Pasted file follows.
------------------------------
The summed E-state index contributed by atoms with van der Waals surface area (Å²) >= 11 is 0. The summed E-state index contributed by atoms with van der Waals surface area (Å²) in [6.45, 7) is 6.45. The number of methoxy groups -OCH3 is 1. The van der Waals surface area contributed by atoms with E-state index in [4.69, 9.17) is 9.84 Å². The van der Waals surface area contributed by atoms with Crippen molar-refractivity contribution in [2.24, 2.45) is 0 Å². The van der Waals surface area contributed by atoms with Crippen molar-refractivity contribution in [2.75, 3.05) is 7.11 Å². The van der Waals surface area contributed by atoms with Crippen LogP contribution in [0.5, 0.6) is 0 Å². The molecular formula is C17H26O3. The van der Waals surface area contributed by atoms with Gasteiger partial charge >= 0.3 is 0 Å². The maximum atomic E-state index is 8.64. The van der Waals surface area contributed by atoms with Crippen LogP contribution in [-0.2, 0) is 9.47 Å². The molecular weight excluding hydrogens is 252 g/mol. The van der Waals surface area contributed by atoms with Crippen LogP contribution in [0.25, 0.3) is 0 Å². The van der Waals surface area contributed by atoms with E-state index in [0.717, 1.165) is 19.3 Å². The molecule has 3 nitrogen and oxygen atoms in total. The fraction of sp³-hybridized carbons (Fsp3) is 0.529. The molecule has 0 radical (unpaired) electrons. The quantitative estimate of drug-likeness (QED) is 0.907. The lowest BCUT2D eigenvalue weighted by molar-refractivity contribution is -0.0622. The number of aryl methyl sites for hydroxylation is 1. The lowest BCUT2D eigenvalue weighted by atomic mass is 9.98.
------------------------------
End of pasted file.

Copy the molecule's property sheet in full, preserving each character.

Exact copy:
The summed E-state index contributed by atoms with van der Waals surface area (Å²) >= 11 is 0. The summed E-state index contributed by atoms with van der Waals surface area (Å²) in [6.45, 7) is 6.45. The number of methoxy groups -OCH3 is 1. The van der Waals surface area contributed by atoms with E-state index in [4.69, 9.17) is 9.84 Å². The van der Waals surface area contributed by atoms with Crippen molar-refractivity contribution in [2.24, 2.45) is 0 Å². The van der Waals surface area contributed by atoms with Crippen molar-refractivity contribution in [2.75, 3.05) is 7.11 Å². The van der Waals surface area contributed by atoms with Crippen LogP contribution in [0.5, 0.6) is 0 Å². The molecular formula is C17H26O3. The van der Waals surface area contributed by atoms with Gasteiger partial charge >= 0.3 is 0 Å². The maximum atomic E-state index is 8.64. The van der Waals surface area contributed by atoms with Crippen LogP contribution in [-0.2, 0) is 9.47 Å². The molecular weight excluding hydrogens is 252 g/mol. The van der Waals surface area contributed by atoms with Crippen LogP contribution in [0.25, 0.3) is 0 Å². The van der Waals surface area contributed by atoms with E-state index in [0.717, 1.165) is 19.3 Å². The molecule has 3 nitrogen and oxygen atoms in total. The fraction of sp³-hybridized carbons (Fsp3) is 0.529. The molecule has 0 radical (unpaired) electrons. The quantitative estimate of drug-likeness (QED) is 0.907. The lowest BCUT2D eigenvalue weighted by molar-refractivity contribution is -0.0622. The number of aryl methyl sites for hydroxylation is 1. The lowest BCUT2D eigenvalue weighted by atomic mass is 9.98.